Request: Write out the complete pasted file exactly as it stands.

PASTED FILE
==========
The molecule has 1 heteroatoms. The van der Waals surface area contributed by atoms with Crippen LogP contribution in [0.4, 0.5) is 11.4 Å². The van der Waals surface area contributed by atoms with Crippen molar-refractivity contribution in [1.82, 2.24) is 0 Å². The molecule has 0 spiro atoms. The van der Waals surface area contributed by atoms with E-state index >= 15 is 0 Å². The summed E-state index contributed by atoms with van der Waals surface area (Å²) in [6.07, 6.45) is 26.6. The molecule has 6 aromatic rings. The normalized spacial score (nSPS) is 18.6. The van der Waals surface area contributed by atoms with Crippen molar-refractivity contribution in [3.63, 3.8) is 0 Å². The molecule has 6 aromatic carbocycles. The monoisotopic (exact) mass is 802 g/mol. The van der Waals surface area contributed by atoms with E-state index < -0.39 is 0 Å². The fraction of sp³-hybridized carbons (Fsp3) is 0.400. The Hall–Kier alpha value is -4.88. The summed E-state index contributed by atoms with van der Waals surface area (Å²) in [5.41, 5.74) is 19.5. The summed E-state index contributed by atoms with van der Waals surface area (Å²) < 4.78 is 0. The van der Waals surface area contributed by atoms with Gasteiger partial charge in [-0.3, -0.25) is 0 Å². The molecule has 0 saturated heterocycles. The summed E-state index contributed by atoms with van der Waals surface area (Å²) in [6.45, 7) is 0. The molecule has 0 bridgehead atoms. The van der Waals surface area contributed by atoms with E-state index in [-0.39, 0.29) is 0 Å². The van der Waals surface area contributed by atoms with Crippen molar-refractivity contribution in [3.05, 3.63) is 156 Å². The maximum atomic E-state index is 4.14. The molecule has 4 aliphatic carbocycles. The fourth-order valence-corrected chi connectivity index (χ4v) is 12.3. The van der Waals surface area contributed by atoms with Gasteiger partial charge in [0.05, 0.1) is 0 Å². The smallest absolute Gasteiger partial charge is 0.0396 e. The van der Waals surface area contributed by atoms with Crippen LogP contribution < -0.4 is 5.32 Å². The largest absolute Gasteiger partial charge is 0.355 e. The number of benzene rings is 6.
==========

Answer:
The molecule has 1 heteroatoms. The van der Waals surface area contributed by atoms with Crippen LogP contribution in [0.4, 0.5) is 11.4 Å². The van der Waals surface area contributed by atoms with Crippen molar-refractivity contribution in [1.82, 2.24) is 0 Å². The molecule has 0 spiro atoms. The van der Waals surface area contributed by atoms with E-state index >= 15 is 0 Å². The summed E-state index contributed by atoms with van der Waals surface area (Å²) in [6.07, 6.45) is 26.6. The molecule has 6 aromatic rings. The normalized spacial score (nSPS) is 18.6. The van der Waals surface area contributed by atoms with Crippen molar-refractivity contribution in [3.63, 3.8) is 0 Å². The molecule has 6 aromatic carbocycles. The monoisotopic (exact) mass is 802 g/mol. The van der Waals surface area contributed by atoms with E-state index < -0.39 is 0 Å². The fraction of sp³-hybridized carbons (Fsp3) is 0.400. The Hall–Kier alpha value is -4.88. The summed E-state index contributed by atoms with van der Waals surface area (Å²) in [5.41, 5.74) is 19.5. The summed E-state index contributed by atoms with van der Waals surface area (Å²) < 4.78 is 0. The van der Waals surface area contributed by atoms with Gasteiger partial charge in [-0.3, -0.25) is 0 Å². The molecule has 0 saturated heterocycles. The summed E-state index contributed by atoms with van der Waals surface area (Å²) in [6.45, 7) is 0. The molecule has 0 bridgehead atoms. The van der Waals surface area contributed by atoms with E-state index in [-0.39, 0.29) is 0 Å². The van der Waals surface area contributed by atoms with Crippen molar-refractivity contribution in [3.05, 3.63) is 156 Å². The maximum atomic E-state index is 4.14. The molecule has 4 aliphatic carbocycles. The fourth-order valence-corrected chi connectivity index (χ4v) is 12.3. The van der Waals surface area contributed by atoms with Gasteiger partial charge in [0.05, 0.1) is 0 Å². The smallest absolute Gasteiger partial charge is 0.0396 e. The van der Waals surface area contributed by atoms with Crippen LogP contribution < -0.4 is 5.32 Å². The largest absolute Gasteiger partial charge is 0.355 e. The number of benzene rings is 6.